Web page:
How to Recognize an Informational Web Page

An Informational Web Page is one whose purpose is to present factual information. The URL Address frequently ends in .edu or .gov, as many of these pages are sponsored by educational institutions or government agencies.


Examples:

and other factual information such as reports, presentations of research, or information about a topic.


Questions to Ask About the Web Page

Note: The greater number of questions listed below answered "yes", the more likely it is you can determine whether the source is of high information quality.


Criterion #1: AUTHORITY

  1. Is it clear who is responsible for the contents of the page?
  2. Is there a link to a page describing the purpose of the sponsoring organization?
  3. Is there a way of verifying the legitimacy of the page's sponsor? That is, is there a phone number or postal address to contact for more information? (Simply an email address is not enough.)
  4. Is it clear who wrote the material and are the author's qualifications for writing on this topic clearly stated?
  5. If the material is protected by copyright, is the name of the copyright holder given?

Criterion #2: ACCURACY

  1. 1. Are the sources for any factual information clearly listed so they can be verified in another source?
  2. Is the information free of grammatical, spelling, and typographical errors? (These kinds of errors not only indicate a lack of quality control, but can actually produce inaccuracies in information.)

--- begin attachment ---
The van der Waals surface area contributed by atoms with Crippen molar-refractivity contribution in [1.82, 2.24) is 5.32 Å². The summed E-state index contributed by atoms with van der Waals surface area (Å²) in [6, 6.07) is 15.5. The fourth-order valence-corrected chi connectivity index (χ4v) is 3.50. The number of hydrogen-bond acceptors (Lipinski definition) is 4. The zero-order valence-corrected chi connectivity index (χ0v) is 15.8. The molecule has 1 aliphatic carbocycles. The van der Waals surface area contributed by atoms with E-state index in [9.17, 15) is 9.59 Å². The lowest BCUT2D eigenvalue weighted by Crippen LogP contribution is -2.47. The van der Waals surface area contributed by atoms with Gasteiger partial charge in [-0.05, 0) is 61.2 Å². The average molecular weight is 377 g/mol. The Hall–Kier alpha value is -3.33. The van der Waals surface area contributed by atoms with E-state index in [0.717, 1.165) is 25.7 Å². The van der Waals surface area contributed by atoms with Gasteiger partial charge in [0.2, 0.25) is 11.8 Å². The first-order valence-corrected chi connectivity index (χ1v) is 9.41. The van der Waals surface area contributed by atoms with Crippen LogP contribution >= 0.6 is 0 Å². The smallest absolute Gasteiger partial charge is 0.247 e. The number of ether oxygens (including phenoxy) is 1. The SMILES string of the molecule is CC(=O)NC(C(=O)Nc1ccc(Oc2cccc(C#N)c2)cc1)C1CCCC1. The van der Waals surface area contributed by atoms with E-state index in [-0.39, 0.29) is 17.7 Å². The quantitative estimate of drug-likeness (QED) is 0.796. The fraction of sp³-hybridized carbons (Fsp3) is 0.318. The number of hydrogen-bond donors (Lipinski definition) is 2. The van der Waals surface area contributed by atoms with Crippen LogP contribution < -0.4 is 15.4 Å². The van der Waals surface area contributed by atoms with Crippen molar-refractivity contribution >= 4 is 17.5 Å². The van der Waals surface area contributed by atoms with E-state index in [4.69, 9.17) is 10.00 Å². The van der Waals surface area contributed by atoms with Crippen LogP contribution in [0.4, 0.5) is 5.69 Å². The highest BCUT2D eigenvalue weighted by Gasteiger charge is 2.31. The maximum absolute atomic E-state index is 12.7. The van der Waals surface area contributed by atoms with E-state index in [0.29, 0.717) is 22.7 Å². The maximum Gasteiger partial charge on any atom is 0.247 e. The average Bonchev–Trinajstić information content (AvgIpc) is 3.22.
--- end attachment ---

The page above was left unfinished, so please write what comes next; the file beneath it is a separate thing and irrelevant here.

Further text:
3. Is it clear who has the ultimate responsibility for the accuracy of the content of the material?
  4. If there are charts and/or graphs containing statistical data, are the charts and/or graphs clearly labeled and easy to read?

Criterion #3: OBJECTIVITY

  1. Is the information provided as a public service?
  2. Is the information free of advertising?
  3. If there is any advertising on the page, is it clearly differentiated from the informational content?

Criterion #4: CURRENCY

  1. Are there dates on the page to indicate: When the page was written? When the page was first placed on the Web? When the page was last revised?
  2. Are there any other indications that the material is kept current?
  3. If material is presented in graphs and/or charts, is it clearly stated when the data was gathered?
  4. If the information is published in different editions, is it clearly labeled what edition the page is from?

Criterion #5: COVERAGE

  1. Is there an indication that the page has been completed, and is not still under construction?
  2. If there is a print equivalent to the Web page, is there a clear indication of whether the entire work is available on the Web or only parts of it?
  3. If the material is from a work which is out of copyright (as is often the case with a dictionary or thesaurus) has there been an effort to update the material to make it more current?

Copyright Jan Alexander & Marsha Ann Tate 1996-2005
Print copies of this checklist may be made and distributed provided that 1) They are used for educational purposes only and 2) The page is reproduced in its entirety. For any other use or for permission to make electronic copies, please contact the authors at Wolfgram Memorial Library, Widener University, One University Place, Chester, PA. 19013.